He is the hero of the Maithili folktale Durla Dayal. In the folktale, Dayal Singh introduces himself: “My name is Durla Dayal, village Bharoda. My father’s name is Vishambhar Sahni and my mother’s name is Gajmoti.” Dayal Singh is not only the valiant folk hero of the Nishads but also the deity of Mallahs (boatmen). He is a Mallah by caste but is an accomplished dancer too – that is why he is also known as natua (dancer). In Angika, he is referred to as Natua Dayal and is married to Amrautia, the daughter of Bhaura Godin. All the sisters of Amrautia have already lost their husbands. So, Dayal Singh travels to Kamakhya to seek divine blessings. After coming back from there and crossing a series of hurdles, he brings his wife home. The tale reveals Dayal Singh’s exemplary courage.

Bisunath:

Bisunath is the central character of the Angika folktale Baba Bisunath. It is believed that Bisunath lived during the reign of Mohammed Shah (1719-48). His father was Baljeet Gop while his mother was Champawati, who lived in Bhitti Chanel Nagar. His younger brother was Avahd Manhaun and his elder sister Bhagomanti. They owned 90 lakh cows. In the month of Magha he reached the village for gauna. After gauna, he started for Bathan, where he lived. On the way, he had to cross the Kosi River. He asked Mohan Mandal to get a boat to take him across the river but Mohan tried to wriggle out of the task by giving some excuse. One day, there was a quarrel between Bisunath and Mohan. On hearing about the quarrel from her son Mohan, an enraged Bhauran sent Lilia, the tigress, to Bisunath. He, however, did not hurt the tigress and allowed himself to be killed, with the name of his mother Gaheli on his lips. Later, when 700 tigers came to the village, people started offering milk to Bisunath, who became a symbol of sacrifice. Though he was very strong and had supernatural powers, he did not harm a female animal.

Ranjha:

Ranjha is the hero of the Punjabi folktale Heer-Ranjha. He is born into a Muslim Jat family at a place called Takht Hazare on the banks of the Chenab . He falls in love with Heer, a ravishing beauty who lives at a place called Jhang on the other side of the river. Heer is also in love with him and hence asks her father to hire Ranjha for grazing his buffaloes. Heer goes to the forests every day, carrying delicious food for Ranjha. She is married to a young man, Saida, of Khaida caste, who lives at Rangpur but Heer somehow,manages to remain a virgin. Ranjha reaches the place of Heer’s husband and manages to free her through trickery. Heer returns to her father’s place. Promising Ranjha that he would let his daughter marry him, Heer’s father asks him to come with a baraat. However, once Ranjha leaves, Heer’s father murders her. Unable to bear the shock, Ranjha dies. Heer-Ranjha is one of the immortal love stories of our country.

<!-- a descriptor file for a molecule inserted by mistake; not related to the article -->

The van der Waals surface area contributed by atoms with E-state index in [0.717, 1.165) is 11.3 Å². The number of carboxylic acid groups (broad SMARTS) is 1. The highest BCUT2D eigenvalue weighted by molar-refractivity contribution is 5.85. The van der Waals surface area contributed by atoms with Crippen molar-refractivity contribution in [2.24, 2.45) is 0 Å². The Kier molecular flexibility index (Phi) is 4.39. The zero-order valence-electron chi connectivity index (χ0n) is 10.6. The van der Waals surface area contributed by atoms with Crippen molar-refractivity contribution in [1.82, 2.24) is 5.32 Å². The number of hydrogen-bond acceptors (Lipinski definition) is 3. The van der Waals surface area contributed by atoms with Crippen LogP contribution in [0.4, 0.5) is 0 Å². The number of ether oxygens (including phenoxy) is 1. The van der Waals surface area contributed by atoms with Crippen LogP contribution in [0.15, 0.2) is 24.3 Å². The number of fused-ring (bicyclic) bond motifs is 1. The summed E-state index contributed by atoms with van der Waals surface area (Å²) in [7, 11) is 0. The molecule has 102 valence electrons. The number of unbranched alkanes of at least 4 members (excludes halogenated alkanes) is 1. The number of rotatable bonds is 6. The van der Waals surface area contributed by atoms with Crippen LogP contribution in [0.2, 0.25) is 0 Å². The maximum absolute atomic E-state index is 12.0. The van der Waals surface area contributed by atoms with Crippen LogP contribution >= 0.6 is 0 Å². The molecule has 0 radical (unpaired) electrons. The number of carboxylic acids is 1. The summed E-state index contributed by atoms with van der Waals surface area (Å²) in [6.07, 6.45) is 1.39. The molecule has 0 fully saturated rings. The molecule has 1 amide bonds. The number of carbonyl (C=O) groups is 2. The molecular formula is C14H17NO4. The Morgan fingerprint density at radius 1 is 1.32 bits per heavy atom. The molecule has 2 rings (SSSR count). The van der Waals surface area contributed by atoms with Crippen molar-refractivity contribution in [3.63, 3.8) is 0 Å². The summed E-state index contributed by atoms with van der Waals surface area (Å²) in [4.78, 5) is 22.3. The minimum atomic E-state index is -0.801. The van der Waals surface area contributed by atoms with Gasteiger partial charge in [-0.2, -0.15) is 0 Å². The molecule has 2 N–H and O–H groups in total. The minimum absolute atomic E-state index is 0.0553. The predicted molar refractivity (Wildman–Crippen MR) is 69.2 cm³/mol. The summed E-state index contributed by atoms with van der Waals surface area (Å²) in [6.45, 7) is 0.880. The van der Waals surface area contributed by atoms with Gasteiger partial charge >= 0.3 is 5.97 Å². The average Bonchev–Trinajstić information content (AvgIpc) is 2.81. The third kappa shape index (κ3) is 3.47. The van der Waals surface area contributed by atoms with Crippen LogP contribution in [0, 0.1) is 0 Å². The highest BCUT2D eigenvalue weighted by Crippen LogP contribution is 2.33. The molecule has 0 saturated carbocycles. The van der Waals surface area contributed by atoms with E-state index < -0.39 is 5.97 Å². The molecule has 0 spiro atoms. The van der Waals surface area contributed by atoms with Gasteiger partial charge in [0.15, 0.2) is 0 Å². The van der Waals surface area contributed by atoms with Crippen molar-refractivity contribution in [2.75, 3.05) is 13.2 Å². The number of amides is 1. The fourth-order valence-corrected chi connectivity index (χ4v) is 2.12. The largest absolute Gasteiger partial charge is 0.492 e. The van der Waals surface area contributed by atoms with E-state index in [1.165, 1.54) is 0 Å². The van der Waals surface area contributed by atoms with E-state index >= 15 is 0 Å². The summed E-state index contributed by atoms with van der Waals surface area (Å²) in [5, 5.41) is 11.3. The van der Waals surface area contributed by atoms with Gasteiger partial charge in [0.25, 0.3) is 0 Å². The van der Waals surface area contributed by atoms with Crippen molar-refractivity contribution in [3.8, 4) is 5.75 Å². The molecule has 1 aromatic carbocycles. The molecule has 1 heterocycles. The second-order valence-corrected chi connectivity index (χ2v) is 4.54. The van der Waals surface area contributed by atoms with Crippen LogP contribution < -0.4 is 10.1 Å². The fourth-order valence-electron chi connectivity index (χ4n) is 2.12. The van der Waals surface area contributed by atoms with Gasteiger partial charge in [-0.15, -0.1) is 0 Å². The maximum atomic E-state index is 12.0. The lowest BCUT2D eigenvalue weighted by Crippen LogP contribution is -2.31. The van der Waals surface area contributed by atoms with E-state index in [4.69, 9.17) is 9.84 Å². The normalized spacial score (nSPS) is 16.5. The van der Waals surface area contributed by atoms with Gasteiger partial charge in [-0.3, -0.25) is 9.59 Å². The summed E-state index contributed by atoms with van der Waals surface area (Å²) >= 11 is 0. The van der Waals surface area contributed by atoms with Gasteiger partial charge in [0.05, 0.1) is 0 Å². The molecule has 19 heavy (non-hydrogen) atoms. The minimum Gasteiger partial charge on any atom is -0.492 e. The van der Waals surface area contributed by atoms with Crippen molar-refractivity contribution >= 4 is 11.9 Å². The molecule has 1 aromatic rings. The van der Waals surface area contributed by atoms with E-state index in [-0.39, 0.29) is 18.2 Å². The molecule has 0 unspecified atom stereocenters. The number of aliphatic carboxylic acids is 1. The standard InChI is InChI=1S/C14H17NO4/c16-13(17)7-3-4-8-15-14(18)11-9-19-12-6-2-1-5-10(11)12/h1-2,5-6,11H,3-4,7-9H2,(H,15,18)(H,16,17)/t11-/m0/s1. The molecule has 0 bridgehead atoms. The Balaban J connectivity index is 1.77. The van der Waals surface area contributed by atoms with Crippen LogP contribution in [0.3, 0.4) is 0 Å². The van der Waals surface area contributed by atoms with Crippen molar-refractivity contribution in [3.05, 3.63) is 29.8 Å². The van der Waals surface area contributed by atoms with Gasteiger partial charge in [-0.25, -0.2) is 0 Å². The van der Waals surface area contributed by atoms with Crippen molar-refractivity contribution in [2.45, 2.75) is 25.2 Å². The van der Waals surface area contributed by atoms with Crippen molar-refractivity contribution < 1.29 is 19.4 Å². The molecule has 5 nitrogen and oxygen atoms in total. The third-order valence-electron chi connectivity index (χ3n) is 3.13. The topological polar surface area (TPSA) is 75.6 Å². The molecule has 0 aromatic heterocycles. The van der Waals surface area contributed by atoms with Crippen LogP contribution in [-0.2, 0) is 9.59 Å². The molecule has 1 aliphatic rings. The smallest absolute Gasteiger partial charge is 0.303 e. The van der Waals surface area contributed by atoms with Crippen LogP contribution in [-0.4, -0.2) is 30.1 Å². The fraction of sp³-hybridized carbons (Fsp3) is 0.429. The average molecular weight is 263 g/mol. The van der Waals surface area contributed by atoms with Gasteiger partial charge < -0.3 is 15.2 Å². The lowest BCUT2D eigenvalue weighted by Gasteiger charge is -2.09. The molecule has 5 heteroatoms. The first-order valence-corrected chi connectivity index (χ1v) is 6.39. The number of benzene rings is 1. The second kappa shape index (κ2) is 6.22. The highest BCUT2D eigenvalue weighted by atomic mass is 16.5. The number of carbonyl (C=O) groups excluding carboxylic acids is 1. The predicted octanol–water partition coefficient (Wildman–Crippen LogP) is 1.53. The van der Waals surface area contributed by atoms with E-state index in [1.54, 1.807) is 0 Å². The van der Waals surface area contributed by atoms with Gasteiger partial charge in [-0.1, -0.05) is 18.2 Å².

Sorthi:

Sorthi, a great beauty, is the heroine of a Kaurvi folktale. She belongs to a family of potters. She has a crush on a Banjara called Tapsi and elopes with him. Then the king Oda enters the narrative. He wants to marry Sorthi. He sends his nephew to Tapsi to ‘free’ Sorthi but she then falls in love with the nephew. A battle ensues between the king and his nephew in which the latter is killed but rather than marrying the king, Sorthi prefers to commit sati. Besides Bhojpuri, Sorthi’s folktale is also sung in Maithili and Magahi. Sorthi’s idealism and commitment are central to the story.

Kalar Sundari:

The tale Kalar Sundari or Bahadur Kalarin is told in the form of a song. The story is about a place called Sorar, now in the Balod tehsil of Durg district in Chhattisgarh. In Sorar, Bahadur Kalarin and her son are worshipped as village deities. Kalar Sundari, belonging to the Kalar caste, was extremely good-looking. Mesmerised by her beauty, a prince forcibly marries her and abandons her after she becomes pregnant. A son is born and is named Chacchan Chora. Once he grows up, he realizes how his mother was cheated. Out of revenge, he starts abducting daughters of feudal families and marrying them. He abducts eight Kori girls but he is still dissatisfied. Kalar Sundari, on the other hand, cannot bear to see the pain and distress of the abducted girls. One day, she pushes her son into a well and then commits suicide by stabbing herself with a katar (dagger). The son performs his duty towards his mother, the mother towards society.

These are but a few of the better known folktales of valiant and/or romantic OBCs heroes and heroines. Since most of these largely remain as part of the oral folklore, the challenge is for Bahujan academics to begin to record and document these before they fade away under the onslaught of the mass media. Instead, the media need to harnessed as tools to capture and propagate this rich treasury of our culture.

Published in the October 2014 issue of the Forward Press magazine